In 1892, Mary Ann Harris Gay of Decatur published “Life in Dixie During the War.” It was acclaimed as an extraordinary personal account of a Southern woman’s struggles during the Civil War. One captivating story described her visit to the Dalton front in April 1864.
During the winter of 1863-64, Gen. Joseph Johnston’s Confederate Army of Tennessee was encamped in and around Dalton. One of the thousands of soldiers in the area was 27-year-old Lt. Thomas (Thomie) Stokes, Co. I, 10th Texas Infantry, of Maj. Gen. Patrick Cleburne’s Division.
Originally enlisting in Texas in 1861, Stokes had been captured in Arkansas early in 1863, sent to Camp Chase Prison in Ohio, exchanged, then temporarily assigned to other units in the Trans-Mississippi Department. Stokes remained displaced until March 4, 1864, when he was reunited with his unit in Dalton.
Stokes’ half-sister Mary Ann Harris Gay was a woman of great conviction and determination. She was a strong supporter of the Southern cause, even regretted she could not fight in the Confederate Army. Instead, she raised money to feed destitute mothers and children, provided information for Confederate forces, supplied warm clothing to soldiers and offered support in countless other ways.
In April 1864 she resolved to go to Dalton to visit Thomie, to whom she was devoted.
“This trip,” she declared, “was taken for the purpose of carrying provisions and articles of clothing to my brother and his comrades in General Joseph E. Johnston’s command. In vain had our mother tried to send appetizing baskets of food to her son, whose soldier rations consisted of salty bacon and hard tack; some disaster, real or imaginary, always occurred to prevent them from reaching their destination.”
Mary planned to transport the provisions personally. “Jugs were filled with good sorghum syrup, and baskets with bread, pies, cakes … and sacks of potatoes, onions and peppers.” She would travel the Georgia Railroad from Decatur to Atlanta, then the Western & Atlantic to Dalton. Round-trip rail fare was $16.
The Decatur Depot was always a favorite source of war news, and when Gay departed April 23 for “the front,” she was the center of attention. “Every mother,” she explained, “who had a darling son in that branch of the army hoped that he would be the first to greet me on my arrival there, and give me a message for her.”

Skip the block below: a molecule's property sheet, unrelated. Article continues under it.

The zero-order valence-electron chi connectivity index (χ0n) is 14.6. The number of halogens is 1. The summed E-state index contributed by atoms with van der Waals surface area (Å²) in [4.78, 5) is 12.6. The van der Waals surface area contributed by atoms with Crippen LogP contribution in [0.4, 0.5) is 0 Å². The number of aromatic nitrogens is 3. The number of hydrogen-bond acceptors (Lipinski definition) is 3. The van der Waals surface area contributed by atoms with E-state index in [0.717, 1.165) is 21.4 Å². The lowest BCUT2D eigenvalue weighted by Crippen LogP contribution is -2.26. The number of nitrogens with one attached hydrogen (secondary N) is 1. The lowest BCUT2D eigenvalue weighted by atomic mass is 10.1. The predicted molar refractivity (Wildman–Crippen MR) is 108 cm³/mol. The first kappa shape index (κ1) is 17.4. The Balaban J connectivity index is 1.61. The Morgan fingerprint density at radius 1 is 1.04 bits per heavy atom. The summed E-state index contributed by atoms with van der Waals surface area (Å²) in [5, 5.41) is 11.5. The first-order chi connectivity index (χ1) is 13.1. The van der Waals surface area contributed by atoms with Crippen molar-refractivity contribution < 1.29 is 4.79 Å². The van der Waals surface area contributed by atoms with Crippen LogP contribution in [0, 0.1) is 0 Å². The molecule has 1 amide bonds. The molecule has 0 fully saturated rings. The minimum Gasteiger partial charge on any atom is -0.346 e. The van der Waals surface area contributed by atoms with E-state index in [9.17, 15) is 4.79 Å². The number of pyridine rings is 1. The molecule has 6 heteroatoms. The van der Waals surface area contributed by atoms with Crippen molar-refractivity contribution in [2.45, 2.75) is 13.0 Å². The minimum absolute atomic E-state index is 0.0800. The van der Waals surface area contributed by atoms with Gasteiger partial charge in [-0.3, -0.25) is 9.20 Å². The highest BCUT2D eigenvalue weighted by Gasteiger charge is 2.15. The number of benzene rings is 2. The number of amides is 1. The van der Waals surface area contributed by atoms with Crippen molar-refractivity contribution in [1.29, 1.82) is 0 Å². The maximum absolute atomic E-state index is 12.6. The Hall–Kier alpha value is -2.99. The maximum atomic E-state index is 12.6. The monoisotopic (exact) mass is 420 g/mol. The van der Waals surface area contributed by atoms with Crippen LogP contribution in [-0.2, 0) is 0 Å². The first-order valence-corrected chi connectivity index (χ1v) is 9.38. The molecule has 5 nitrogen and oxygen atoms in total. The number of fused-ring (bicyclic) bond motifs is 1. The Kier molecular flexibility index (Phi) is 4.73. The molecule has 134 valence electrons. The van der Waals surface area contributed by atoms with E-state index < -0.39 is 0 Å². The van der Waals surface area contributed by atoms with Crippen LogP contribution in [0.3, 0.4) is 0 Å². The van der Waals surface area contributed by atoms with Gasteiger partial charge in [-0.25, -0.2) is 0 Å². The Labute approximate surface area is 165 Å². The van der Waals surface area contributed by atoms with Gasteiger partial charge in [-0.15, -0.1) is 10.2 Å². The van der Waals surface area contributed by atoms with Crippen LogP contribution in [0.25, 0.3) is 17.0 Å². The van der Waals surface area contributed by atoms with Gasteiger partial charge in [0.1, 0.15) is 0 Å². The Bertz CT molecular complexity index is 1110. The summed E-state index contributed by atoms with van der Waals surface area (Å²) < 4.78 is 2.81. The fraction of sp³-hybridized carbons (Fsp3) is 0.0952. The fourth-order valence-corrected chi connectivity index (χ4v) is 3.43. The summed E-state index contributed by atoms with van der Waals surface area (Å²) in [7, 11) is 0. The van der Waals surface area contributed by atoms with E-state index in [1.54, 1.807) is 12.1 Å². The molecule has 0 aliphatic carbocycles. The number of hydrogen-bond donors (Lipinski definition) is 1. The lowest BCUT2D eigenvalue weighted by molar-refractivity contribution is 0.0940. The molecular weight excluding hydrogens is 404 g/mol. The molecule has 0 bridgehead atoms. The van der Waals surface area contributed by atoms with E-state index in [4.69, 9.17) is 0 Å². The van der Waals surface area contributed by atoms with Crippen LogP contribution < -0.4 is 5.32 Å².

In Atlanta she boarded the cars for Dalton. “I … soon found myself on familiar terms with all on board; for were we not friends and kindred bound to each other by the closest ties? Every age and condition of Southern life was represented in that long train of living, anxious freight. … The great bond connecting them rendered every other consideration subordinate, and the rich and poor, the educated and ignorant, met and mingled.”
In Dalton, Gay was met by an old friend whose wife would provide room and board for $20 for her three-night stay. Thomie was notified of her arrival, but was on duty. “A soldier’s time is not his own,” she observed, “even in seasons of tranquility.”
When finally they met, their reunion was warm, joyful, and memorable. The two passed long hours exchanging news of family and friends. They continued their visit over a fine meal of squab pie, fresh butter, buttermilk, cornbread, and baked apples. She shared news of his wife and son, and of their mother’s failing health. They discussed his younger sister’s “quaint and innocent peculiarities” and his older sister’s ability to “paddle her own canoe.” At day’s end, they said their fervent goodbyes and gentle blessings, not knowing when, or if, they would meet again.
Stokes fought at Resaca in May, Kennesaw in June, and Atlanta in July-August. Following the fall of Atlanta, the 10th Texas was assigned to Brig. Gen. Hiram Granbury’s Texas Brigade, Maj. Gen. Cleburne’s Division, Gen. John Bell Hood’s Army of Tennessee.
Mary saw Thomie once more, in September, just southwest of Atlanta. This time, as they said their goodbyes, she sensed he knew his days were numbered. Shortly thereafter, Hood’s army moved into Tennessee.
On Nov. 30, 1864, near Franklin, Hood ordered numerous frontal assaults against strongly fortified Union positions. Sometimes called “Pickett’s Charge of the West,” the attacks resulted in the slaughter of more than 6,000 Confederates. Among the dead were Gens. Granbury and Cleburne and Lt. Stokes.
Mary would grieve for her brother all her life. After his death, and that of her ailing mother, she cared for Thomie’s widow and son and her half-sister. Her book of memoirs, “Life in Dixie,” paid tribute to all soldiers, but was written for Thomie’s son, that he might appreciate the father he never knew.
Mary Gay died in 1918, shortly before her 90th birthday, and was buried in Decatur. She is remembered today for her courage, energy, and conviction. But she is also remembered for her detailed personal stories, her vivid descriptions, and her perceptive insights into the sentiments, passions, and emotions of ordinary citizens during the war. One was her brief glimpse of Dalton.
For her accomplishments Gay was named in 1997 a Georgia Woman of Achievement.
This article is part of a series of stories about Dalton and life in Dalton during the Civil War. The stories run on Sunday and are provided by the Dalton 150th Civil War Commission. To find out more about the committee, go to dalton150th.com. If you have material that you would like to contribute for a future article contact Robert Jenkins at (706) 259-4626 or firstname.lastname@example.org.